Here is a link to the full report.
The cause of the selling squall has been the perfect trifecta. The coronavirus, the weak PMIs, and the impeachment. While the stock market was already very overbought, and well extended above its 200day moving average (the S&P 500’s 200-DMA is currently at 3011.88 while the index was trading at ~3320) we were due for a pullback and the trifecta just served as the catalyst. Speaking to the coronavirus, I was told over the weekend, from what I consider to be a reliable source, there is a cure for said virus. My source said that a doctor in a lab at the city of Wuhan, central China’s Hubei province, had told him the Chinese needed three weeks to test the cure and if it works an announcement would be forthcoming. He also said that in the hinterlands of China they eat rats, snakes, etc. so, there is always going to be some kind of virus in China. Now I do not know if the cure story is true, but if so, it would go a long way in settling the equity markets. We see support for the S&P 500 (SPX/3225.52) at the current levels and then between 3180 – 3200). This week the impeachment squall likely goes away and if the coronavirus story is true two of the trifectas get resolved. As for the weak PMIs, we think the economy is just fine and will strengthen in the back half of the year.
The impeachment argument was indeed a source of worry for the media but the market never seemed to pay it much attention for the simple reason the Republicans have a solid majority in the Senate. Therefore, the entire spectacle was nothing more than crowd pleasing electioneering which did little more than to further emphasise the trend of political polarisation
Rumours that China has a “cure” for the Wuhan virus have been circulating for at least a week on the Chinese blogs and anti-Communist YouTube channels. That might be designed as a market calming propaganda piece but the alternative implication is that the virus was manmade to begin with and the release was intentional; aimed at wargaming a biohazard or aimed at eradicating the elderly population which are a burden on society.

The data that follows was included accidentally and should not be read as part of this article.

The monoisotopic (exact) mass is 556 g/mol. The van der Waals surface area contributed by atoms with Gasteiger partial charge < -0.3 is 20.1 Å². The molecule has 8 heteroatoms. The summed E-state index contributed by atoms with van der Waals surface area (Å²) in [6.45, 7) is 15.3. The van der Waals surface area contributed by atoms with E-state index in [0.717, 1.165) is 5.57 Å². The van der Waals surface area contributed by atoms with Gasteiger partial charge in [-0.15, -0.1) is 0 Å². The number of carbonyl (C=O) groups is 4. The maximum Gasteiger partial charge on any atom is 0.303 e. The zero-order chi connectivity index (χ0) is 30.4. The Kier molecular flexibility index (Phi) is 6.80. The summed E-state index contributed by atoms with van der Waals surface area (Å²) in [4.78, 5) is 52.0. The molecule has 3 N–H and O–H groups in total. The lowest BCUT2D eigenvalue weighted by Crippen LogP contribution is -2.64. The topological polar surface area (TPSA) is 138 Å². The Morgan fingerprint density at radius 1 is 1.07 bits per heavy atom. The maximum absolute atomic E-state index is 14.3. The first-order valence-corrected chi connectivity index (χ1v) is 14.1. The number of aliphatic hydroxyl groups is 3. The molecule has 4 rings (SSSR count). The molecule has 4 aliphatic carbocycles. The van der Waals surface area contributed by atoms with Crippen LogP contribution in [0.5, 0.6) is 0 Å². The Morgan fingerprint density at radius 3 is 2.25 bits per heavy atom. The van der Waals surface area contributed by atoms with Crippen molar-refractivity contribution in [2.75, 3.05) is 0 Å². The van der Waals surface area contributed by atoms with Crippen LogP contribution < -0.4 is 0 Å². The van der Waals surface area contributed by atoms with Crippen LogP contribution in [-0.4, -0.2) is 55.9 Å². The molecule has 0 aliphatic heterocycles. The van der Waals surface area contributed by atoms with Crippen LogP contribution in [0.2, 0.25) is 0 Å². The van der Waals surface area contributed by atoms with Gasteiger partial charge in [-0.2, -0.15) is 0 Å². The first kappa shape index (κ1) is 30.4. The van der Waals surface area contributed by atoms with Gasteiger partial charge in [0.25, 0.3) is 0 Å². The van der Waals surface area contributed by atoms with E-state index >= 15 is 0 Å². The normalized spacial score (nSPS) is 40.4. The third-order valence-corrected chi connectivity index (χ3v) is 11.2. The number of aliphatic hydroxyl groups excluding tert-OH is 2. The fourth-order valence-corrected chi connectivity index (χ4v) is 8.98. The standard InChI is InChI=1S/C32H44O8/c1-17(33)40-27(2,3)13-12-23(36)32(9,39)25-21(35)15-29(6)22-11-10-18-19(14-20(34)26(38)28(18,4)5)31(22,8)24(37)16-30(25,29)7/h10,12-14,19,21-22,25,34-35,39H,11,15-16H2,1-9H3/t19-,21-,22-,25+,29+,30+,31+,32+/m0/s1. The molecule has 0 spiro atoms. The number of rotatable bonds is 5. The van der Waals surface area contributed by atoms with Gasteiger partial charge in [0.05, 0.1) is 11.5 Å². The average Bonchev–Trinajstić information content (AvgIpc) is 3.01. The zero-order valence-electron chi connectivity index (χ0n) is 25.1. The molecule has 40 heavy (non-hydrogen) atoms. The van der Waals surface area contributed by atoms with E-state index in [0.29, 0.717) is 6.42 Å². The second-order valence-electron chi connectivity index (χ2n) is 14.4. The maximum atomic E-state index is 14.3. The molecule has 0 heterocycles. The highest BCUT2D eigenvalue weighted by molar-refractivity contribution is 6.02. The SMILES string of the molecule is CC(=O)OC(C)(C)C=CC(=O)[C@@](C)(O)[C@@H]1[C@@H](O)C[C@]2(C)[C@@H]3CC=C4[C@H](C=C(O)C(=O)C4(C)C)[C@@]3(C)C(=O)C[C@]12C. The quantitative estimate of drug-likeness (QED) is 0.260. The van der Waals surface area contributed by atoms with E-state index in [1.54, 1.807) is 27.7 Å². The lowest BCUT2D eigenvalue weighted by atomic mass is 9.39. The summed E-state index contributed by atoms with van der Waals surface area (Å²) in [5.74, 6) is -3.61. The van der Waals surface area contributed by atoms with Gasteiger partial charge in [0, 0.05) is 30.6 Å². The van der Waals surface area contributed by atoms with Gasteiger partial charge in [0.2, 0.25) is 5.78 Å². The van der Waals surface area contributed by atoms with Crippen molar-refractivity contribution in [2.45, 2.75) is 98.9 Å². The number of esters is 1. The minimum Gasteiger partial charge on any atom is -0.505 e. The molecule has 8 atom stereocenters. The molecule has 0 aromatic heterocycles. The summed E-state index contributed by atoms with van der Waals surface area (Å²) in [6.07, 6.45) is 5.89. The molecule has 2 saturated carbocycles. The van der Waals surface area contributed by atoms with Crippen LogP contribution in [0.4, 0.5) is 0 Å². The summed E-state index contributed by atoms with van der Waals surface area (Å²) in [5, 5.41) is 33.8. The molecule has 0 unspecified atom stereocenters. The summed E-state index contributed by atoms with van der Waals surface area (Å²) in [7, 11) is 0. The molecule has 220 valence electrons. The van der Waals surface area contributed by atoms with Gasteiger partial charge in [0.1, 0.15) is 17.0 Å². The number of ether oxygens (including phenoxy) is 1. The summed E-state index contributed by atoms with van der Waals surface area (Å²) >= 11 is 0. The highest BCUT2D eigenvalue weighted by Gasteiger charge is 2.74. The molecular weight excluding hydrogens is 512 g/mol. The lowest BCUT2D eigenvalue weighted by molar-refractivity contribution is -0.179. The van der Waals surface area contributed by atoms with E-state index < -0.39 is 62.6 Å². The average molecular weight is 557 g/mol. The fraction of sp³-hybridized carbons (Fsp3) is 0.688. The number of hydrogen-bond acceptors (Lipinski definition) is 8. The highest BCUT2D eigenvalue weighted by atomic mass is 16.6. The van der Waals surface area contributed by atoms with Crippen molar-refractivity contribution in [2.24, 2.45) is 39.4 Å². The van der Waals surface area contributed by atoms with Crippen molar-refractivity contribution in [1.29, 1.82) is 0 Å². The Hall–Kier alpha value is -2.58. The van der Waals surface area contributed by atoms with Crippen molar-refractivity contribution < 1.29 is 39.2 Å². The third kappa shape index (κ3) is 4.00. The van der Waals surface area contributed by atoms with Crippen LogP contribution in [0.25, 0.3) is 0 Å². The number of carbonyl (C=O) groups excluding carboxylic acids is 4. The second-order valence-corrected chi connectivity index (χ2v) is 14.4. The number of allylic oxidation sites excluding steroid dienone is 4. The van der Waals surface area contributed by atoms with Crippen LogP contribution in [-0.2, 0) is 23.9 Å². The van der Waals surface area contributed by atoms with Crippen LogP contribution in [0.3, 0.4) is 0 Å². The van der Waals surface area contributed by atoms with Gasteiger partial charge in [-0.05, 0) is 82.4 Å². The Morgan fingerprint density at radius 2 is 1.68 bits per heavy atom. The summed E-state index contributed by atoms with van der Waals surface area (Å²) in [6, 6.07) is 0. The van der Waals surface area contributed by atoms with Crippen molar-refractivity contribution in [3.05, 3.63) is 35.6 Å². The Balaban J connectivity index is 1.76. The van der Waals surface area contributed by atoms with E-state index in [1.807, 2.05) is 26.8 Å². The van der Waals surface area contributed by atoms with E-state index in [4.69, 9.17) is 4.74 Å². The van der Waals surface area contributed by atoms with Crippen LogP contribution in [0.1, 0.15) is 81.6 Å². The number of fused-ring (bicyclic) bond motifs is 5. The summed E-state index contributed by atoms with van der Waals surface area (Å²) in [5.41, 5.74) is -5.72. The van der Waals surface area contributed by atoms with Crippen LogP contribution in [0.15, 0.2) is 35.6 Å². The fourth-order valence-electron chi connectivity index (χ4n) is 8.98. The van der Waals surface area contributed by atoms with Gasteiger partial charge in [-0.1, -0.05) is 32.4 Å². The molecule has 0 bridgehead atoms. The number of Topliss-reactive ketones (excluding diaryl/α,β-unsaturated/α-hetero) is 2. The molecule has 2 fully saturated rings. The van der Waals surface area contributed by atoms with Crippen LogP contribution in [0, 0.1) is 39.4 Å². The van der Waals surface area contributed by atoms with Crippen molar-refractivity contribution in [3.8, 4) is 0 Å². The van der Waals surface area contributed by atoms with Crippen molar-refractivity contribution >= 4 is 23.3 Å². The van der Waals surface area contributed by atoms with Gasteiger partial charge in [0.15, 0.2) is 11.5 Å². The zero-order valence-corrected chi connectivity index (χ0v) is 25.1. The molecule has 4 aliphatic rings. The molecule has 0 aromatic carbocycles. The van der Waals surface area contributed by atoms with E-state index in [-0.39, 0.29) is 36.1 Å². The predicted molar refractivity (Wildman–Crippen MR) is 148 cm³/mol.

The problem with not being entirely forthcoming with data and obfuscating of the number of cases and the mortality rate leaves room for conspiracy theories to proliferate. I have never heard of a cure for a viral infection. Vaccines prevent infection but need to be taken before infection not after. Therefore, any talk of a cure needs to be taken with a grain of salt. If a vaccine can be produced and tested in such a short time, the way in which it was arrived at needs to be fully explained to the global community. The wider geopolitical implications of a quick resolution are potentially worse than the short-term benefit because of the threat from biological warfare it would entail.
The most important point to monitor is the trend in the infection rate. When that slows or reverses it will signal the peak in the spread of the virus. Even though the death toll will likely rise following that event that is usually the peak is likely to be quickly priced into markets.
Other than these considerations, the supply of liquidity we are now seeing is likely to continue to be positive for asset prices. There has been a lot of commentary on the dire repercussions of negative real interest rates and the fact the TIPS yields are negative. However, if we look at the chart of the 10-year TIPS yield, forays below 0% have generally set up buying opportunities over the last decade and most particularly when lows are evident.
Additionally, the spread between the yield on 10-year Treasuries and the S&P500 is also back in negative territory and that has historically also represented a buying opportunity. The difference on this occasion is the S&P500 is only down about 3% from its peak whereas it was in the region of the trend mean on other major bottoms in the spread. That suggests we still have room for some consolidation, even as the medium-term liquidity fuelled rally remains in place.